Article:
LambdaVision, the UConn spinout, today announced that it was awarded $500,000 in Series A Equity from Connecticut Innovations, the leading source of financing and ongoing support for Connecticut’s innovative, growing companies, through the Connecticut Bioscience Innovation Fund (CBIF).
Led by Co-Founder and CEO, Nicole Wagner, PhD, LambdaVision is developing a retinal implant to cure vision impairment and blindness for more than 30 million people worldwide. Using a protein grown in the laboratory and implanted behind the retina, this promising new procedure offers hope for patients with age-related macular degeneration (AMD) and other retinal diseases. The protein is in pre-clinical trials across the country to determine the stability and efficacy of the implant.
LambdaVision’s novel implant can restore high-quality vision to those patients who are no longer candidates for traditional treatments and have end-stage retinal degeneration. Current treatments only succeed in slowing the progression of disease.
LambdaVision was founded through support from UConn’s Technology Commercialization Services in 2009. Dr. Robert R. Birge, distinguished professor of chemistry at UConn, led a research group that included Wagner.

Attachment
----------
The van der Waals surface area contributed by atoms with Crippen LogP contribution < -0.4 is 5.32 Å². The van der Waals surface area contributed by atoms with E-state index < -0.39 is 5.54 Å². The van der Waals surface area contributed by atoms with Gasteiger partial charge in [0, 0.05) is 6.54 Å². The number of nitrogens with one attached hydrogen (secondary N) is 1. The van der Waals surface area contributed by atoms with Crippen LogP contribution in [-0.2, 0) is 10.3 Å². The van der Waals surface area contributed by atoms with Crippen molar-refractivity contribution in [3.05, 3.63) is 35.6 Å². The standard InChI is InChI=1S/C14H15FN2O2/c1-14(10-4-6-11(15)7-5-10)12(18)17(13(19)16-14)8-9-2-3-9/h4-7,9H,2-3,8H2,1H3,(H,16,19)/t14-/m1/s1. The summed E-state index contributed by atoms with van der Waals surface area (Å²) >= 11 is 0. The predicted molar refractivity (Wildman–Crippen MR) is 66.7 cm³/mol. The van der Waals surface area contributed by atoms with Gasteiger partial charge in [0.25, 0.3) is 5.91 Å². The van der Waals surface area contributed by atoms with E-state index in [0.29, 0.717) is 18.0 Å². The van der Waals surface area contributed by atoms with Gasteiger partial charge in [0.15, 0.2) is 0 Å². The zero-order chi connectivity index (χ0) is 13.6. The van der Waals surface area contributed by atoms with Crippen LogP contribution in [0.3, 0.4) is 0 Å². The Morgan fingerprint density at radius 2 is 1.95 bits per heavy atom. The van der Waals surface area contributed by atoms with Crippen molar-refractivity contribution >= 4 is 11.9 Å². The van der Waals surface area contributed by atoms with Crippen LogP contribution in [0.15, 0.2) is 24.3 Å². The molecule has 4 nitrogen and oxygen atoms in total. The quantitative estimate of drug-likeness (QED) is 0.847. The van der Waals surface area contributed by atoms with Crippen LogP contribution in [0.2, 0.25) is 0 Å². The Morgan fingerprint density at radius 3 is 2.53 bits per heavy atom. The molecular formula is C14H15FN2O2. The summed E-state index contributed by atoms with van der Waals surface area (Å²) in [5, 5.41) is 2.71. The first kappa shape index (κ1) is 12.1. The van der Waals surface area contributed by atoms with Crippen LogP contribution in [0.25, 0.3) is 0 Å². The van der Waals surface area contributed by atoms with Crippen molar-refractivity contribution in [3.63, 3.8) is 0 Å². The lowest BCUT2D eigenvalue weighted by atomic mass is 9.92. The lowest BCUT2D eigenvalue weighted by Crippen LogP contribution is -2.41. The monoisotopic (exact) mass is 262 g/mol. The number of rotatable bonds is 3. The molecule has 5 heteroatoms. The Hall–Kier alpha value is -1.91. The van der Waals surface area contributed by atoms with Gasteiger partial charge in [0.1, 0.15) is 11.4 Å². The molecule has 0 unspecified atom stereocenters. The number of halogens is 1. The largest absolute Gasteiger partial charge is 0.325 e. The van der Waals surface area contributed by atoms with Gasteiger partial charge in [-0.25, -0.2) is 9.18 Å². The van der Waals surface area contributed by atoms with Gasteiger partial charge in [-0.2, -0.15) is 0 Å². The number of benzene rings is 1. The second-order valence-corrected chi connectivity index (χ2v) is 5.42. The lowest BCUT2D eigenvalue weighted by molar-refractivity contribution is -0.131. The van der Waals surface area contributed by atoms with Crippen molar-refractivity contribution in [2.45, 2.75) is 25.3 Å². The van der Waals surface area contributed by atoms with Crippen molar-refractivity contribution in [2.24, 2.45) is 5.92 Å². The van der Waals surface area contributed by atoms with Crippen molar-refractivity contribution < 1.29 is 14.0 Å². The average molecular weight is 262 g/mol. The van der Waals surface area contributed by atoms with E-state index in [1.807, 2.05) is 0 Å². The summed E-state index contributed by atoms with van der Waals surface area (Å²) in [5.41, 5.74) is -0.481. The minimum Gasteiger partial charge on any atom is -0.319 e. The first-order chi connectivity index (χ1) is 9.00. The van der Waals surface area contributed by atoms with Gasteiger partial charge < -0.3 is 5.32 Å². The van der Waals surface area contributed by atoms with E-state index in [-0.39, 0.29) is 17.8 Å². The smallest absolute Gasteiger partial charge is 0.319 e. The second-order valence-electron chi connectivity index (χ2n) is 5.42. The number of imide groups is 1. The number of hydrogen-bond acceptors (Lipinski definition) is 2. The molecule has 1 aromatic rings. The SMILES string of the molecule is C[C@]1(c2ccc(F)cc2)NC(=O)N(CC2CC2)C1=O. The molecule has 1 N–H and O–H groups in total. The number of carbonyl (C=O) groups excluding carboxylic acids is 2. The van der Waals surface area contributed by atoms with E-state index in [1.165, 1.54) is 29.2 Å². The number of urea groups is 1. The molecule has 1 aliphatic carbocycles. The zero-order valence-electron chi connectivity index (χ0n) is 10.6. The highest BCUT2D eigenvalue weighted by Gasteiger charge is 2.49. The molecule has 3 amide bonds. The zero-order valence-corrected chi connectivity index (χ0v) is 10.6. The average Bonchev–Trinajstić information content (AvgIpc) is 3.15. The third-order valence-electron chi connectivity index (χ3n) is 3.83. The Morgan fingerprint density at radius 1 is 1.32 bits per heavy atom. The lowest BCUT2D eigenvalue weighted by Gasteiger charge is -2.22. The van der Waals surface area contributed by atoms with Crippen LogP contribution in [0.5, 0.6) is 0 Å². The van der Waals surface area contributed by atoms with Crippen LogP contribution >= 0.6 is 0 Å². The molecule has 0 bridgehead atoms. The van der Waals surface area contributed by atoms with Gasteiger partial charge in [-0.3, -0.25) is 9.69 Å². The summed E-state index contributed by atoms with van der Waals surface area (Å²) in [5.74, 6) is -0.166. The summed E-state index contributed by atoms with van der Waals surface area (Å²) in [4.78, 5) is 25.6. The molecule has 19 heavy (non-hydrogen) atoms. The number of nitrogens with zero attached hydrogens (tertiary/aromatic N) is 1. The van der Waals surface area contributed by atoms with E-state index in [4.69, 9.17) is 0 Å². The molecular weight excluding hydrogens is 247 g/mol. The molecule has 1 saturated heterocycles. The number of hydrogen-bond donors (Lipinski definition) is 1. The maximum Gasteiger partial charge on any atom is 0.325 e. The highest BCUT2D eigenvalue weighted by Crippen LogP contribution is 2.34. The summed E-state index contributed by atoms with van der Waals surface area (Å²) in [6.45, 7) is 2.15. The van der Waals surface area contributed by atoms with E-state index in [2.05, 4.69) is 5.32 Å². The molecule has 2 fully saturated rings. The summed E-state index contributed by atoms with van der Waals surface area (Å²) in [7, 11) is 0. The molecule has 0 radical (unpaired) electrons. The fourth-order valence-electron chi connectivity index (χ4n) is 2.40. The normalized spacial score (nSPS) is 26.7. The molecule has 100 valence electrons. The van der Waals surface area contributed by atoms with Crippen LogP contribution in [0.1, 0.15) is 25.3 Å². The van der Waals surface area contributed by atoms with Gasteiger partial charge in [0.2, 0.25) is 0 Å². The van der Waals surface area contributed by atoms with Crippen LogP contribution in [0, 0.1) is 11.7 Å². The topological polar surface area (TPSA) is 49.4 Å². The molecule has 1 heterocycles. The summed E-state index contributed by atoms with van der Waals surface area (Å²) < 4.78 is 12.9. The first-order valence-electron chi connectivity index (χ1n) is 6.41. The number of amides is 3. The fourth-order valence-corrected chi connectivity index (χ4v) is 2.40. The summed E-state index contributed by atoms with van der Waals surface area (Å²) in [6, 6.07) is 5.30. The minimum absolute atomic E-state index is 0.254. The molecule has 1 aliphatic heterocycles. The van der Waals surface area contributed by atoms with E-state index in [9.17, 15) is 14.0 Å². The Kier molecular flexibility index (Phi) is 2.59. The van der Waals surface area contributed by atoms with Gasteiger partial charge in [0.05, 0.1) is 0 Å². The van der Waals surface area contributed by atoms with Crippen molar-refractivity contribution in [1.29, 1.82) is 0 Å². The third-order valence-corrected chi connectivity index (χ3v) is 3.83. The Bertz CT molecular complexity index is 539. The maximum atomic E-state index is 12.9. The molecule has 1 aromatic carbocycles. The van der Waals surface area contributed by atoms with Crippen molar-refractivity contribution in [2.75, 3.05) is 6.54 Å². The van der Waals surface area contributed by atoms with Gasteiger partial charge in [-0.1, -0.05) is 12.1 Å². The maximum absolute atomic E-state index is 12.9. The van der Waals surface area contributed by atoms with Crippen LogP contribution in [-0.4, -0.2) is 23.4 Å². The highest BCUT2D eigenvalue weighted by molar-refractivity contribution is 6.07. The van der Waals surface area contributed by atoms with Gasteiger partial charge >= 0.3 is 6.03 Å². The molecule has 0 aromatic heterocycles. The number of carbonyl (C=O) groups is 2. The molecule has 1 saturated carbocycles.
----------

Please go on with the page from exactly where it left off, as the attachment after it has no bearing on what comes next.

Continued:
“LambdaVision has been incredibly fortunate to have the continued support of UConn and the State of Connecticut, and we owe much of our success to the incredible mentors that have helped us to propel the research and development and commercialization of the technology,’’ Wagner said. “In the early stages of development, they were the believers.’’
The Connecticut Bioscience Innovation Fund (CBIF) is a $200 million fund that makes investments in biotechnology. The new funding from CBIF will support continued R&D and expansion of the LambdaVision team in order to bring on more critical expertise for commercialization. To date, LambdaVision has secured $2.4 million in funding from state and federal sources.
“This university spinout is a prime example of the value UConn’s researchers provide for the state’s citizens and economy,” said Radenka Maric, Ph.D., UConn vice president for research. “We are thrilled to support these high-potential startups to propel UConn technologies from the lab to the clinic where they can have life-changing impacts for patients.”
LambdaVision is currently located in UConn’s Technology Incubation Program (TIP) in Farmington, CT.